Other provisions contained in the statute confirm our conclusion that some act by the decedent as transferor with the comprehension and intent implicit therein, is essential to render the transaction taxable under the clause in question. Subsection (d) applies to gifts "intended" to take effect at or after death. The particular clause in question says that the subsection shall "include" the situation described in it. To bring the instant case within the terms of the statute, however, would hardly be "including" it within the preceding general provision; it would be extending that provision to something beyond its scope. Again, the concluding words of the clause in question cover situations where the donor has "retained" for his life or "for a period of such duration as to evidence an intention that he should retain for his life" the enjoyment of the property. Obviously, this word "intention" cannot refer to any other intention than that of the donor. So both of these provisions corroborate our conclusion that some act done by the donor with intent is essential to bring the transaction within the terms of the clause in question.
Production of revenue, not punishment of the transferor, is the purpose of the statute. It is true, therefore, that we must assume that the variations in phraseology in the present act as compared with the former one were intentional and adapted to the changing financial necessities of the state. Blodgett v. Union New Haven Trust Co., 97 Conn. 405, 411, 116 A. 908. They evidence an intent to make the taxing provision of the statute not less but more inclusive. The present second sentence of subsection (d) was substituted for the following, which appeared in 486c of the 1935 Cumulative Supplement: "A transfer of property in respect to which the transferor reserves to himself a life income or interest shall be construed prima facie to have been intended to take effect in possession or enjoyment at death." So the amendment, made in 1937, not only categorically prescribed that a transfer with retention of the right to income for life should constitute a grant intended to take effect in possession or enjoyment at or after the death of the transferor, instead of being merely prima facie evidence thereof, but also brought additional situations within its scope. Our construction of the clause in question therefore does no violence to the principle recited above. If the legislature had intended the amendment to include a case where enjoyment of income is "retained" in the sense for which the plaintiff contends, it failed to express this intent, as it easily could have done by employing such words as "shall have received for his life" instead of "retained for his life." It is the intention of the legislature as expressed in the language it used which controls. State v. Faatz, 83 Conn. 300, 305, 76 A. 295; Connelly v. Bridgeport, 104 Conn. 238, 249, 132 A. 690; State ex rel. Ryan v. Bailey, 133 Conn. 40, 45, 48 A.2d 229. Even if the clause as worded could be held to be clearly ambiguous, the ambiguity would have to be resolved in favor of the taxpayer. Curtis v. Corbin, 93 Conn. 648, 656, 107 A. 506. As already indicated, however, resort to this principle is not involved in our conclusion that the trial court did not err in dismissing the plaintiff's appeal from the decree of the Probate Court.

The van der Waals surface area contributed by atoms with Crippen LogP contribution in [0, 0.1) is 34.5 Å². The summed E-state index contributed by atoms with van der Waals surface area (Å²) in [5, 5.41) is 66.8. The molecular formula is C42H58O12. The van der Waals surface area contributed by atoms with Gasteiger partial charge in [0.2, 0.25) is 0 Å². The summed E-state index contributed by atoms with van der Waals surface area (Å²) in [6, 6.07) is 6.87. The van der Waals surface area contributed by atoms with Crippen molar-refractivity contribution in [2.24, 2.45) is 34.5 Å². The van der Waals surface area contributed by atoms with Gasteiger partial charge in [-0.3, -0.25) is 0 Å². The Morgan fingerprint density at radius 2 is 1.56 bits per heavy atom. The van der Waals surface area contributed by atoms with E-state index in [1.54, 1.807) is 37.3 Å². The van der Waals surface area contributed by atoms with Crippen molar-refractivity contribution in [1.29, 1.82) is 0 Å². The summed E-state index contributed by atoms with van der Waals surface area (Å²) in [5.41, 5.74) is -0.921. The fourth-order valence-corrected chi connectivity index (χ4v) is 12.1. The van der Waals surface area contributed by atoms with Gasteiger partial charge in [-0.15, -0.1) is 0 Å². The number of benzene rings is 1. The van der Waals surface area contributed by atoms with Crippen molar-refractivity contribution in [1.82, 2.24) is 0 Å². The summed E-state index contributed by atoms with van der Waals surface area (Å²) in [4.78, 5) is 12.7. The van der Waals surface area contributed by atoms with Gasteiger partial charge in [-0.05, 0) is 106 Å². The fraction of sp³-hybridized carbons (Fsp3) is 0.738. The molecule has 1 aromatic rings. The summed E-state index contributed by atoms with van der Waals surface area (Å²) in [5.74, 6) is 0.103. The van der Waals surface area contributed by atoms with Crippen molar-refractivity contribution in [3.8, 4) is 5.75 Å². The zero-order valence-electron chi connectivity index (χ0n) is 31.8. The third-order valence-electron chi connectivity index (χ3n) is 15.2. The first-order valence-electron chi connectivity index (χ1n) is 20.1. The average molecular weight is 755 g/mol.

While it is unquestioned that the decedent's transfers constituted an unconditional gift of the shares of stock to the two daughters, it is the plaintiff's claim that, since the payment of, all dividends to the decedent continued without interruption to the time of her death, there was no effective gift of income but rather an offered gift thereof which the daughters refused to accept. This contention is without merit. Full right and title to the corpus passed to the daughters by the transfer and with it full right to the dividends. It was only by their act of ownership in assigning these to the decedent that her continued enjoyment of them was realized. They accepted the gift of both corpus and income and then proceeded to dispose of the latter as they saw fit.